You will also see me using the autopilot a bit. If you can get set up on an altitude prior to entering ATC control, the autopilot absolutely helps from a workload management perspective. See me enter a heading change at 3:40 in the video when we were cleared over the top of DFW Airport.

If you are wondering why my right hand seems to eternally have a pen in it, it’s because I will write down instructions from ATC if they give me rapid fire details so I can read it back. When in congested, controlled airspace, it’s pretty critical to be on your toes and focused.

Anyway, great flight! Hope you enjoy the video!

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AIF, 91.9 hours (1.3 hours last flight)

Preflight!

One week before this flight, Chris asks me how long it takes us to fly to the airport by her sister’s house (about 20 minutes) after she sat through some Friday afternoon traffic to get home. I said, I’d be happy to fly us as a family down there, but just remember that the amount of time will be pretty close to the same because we have to drive to and from the airport and pre-flight the plane. She said, let’s do it.

So we did!

This was the first time that we flew as a family where everyone was outside the womb. Payton flew once before when Chris was pregnant, but not since she would need her own headset.

We got to the airport, moved all of our gear into the DA-40, and got started! Unfortunately, Chris had to hold Garrett’s car seat on the way down because the seat was too large to allow me to fully control the yoke to fly the plane (which could be a very serious problem). Garrett sat right seat and enjoyed!

This is how she rolls!

It was a busy day, and ATC vectored us around several areas of congested airspace and around other airports. We did not have clearance in to the class Bravo airspace on the way down, but did get cleared on the way back (FWS AFW DTO). I took FULL advantage of the autopilot so I could monitor the radios and watch for traffic (in addition to relying on the collision avoidance feature of the G1000).

We landed without incident, were marshaled in, and met the cousins outside the FBO. This was the first time that they saw a small plane, and both kids were crawling all over it while we unloaded our gear.

We loaded all the kids up in the van, waved Buh-Bye, and then headed our way back to the plane to get going! Upon takeoff, we saw the kids in the van and flew right over the top of them before heading back to KDTO. We went direct Alliance first, then direct Denton to avoid traffic. We landed on a very warm ramp, expedited our taxi off the active, and parked right back where we started just an hour prior.

Fun little flight, and my new audio cable works FANTASTIC! See the video below!

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AIF, 87.8 hours (1.9 hours last flight)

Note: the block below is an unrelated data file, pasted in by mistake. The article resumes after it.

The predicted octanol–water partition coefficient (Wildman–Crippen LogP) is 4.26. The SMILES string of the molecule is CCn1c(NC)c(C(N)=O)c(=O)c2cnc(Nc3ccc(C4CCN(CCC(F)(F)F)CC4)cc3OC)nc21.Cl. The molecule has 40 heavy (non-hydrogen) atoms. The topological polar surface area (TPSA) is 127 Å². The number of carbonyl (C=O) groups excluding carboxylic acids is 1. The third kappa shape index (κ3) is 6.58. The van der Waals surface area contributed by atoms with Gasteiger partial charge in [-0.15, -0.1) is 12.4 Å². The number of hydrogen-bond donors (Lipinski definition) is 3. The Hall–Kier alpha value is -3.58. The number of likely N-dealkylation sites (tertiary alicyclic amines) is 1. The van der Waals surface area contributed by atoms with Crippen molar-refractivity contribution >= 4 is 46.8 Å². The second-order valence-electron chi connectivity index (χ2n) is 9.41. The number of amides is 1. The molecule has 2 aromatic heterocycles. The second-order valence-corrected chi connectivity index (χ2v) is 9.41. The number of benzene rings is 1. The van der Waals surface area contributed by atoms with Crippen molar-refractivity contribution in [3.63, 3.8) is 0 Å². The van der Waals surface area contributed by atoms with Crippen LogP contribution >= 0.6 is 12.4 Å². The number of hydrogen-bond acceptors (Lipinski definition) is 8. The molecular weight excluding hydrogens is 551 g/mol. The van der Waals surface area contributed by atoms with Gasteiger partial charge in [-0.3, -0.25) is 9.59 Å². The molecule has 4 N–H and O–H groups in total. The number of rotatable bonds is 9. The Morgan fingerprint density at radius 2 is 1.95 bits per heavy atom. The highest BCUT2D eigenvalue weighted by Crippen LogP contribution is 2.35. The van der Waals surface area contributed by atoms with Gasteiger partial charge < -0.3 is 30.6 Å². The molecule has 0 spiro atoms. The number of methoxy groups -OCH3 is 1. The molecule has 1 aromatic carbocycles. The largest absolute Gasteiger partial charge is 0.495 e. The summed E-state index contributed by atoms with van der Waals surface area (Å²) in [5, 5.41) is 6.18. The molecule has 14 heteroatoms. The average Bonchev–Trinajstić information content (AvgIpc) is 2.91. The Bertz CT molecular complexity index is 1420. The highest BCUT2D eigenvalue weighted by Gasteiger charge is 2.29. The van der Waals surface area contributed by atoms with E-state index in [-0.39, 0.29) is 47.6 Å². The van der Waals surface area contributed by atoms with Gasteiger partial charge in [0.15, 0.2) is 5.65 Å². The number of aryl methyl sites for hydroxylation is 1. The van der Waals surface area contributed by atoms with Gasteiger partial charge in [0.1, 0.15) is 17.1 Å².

I’ve been lazy. I had another flight since my last one, and neglected to blog about it. I have one more you will see immediately after this one as well from this past weekend.

After getting rated in the DA-40 with that beautiful glass cockpit, Cayce, Nancy, and I made a run down to Stephenville for some BBQ! The original plan was to go into Tyler, but low ceilings and en-route IFR conditions sent us west.

PRETTY!

Initially, we had to hang close to the ground, which makes me very uneasy. We finally got a hold of a flight service station that helped us decipher the clouds we were looking at outside the glass. Sometimes clouds are an optical illusion, and you can’t really tell where the lines are until you are in the clouds. For someone not on an IFR flight plan, that can be terrifying and illegal! After we determined that climbing was acceptable, we shot up a few thousand feet.

We had some serious headwinds on the way down that turned into tail winds on the way back. 160Kts over ground on the way back is pretty fun! Makes for a very short flight.

We had some fun with ATC on the way back as we usually do at some point during the flight. We were cruising at 6,500 feet heading direct to KDTO from KSEP, several miles outside of the Class Bravo airspace (including the 30NM ring around KDFW), and we heard the following conversation from Ft. Worth Center:

ATC: “Eagle 1234: Traffic, twelve o-clock, fife miles, traffic is a Cessna at six thousand, fife hundred.” (At this point, I started looking around because any small plane is often entered into the ATC system incorrectly as a Cessna. Shortly after I started looking around I saw a blip pop up on my traffic avoidance system.)

Eagle 1234: “Roger, we’re looking but don’t see him yet, Eagle 1234.”

Two minutes pass.

ATC: “Eagle 1234: Traffic, twelve o-clock, tree miles, turn left heading 270.”

Eagle 1234: “Turn left, heading 270, Eagle 1234.”

At this point, I looked out the right side of the aircraft and saw the wingspan of an ATR-72 banking away and behind us, but coming up quickly from below. At this point, there is no way the pilots could see us because they would almost have to look through the floor to find us.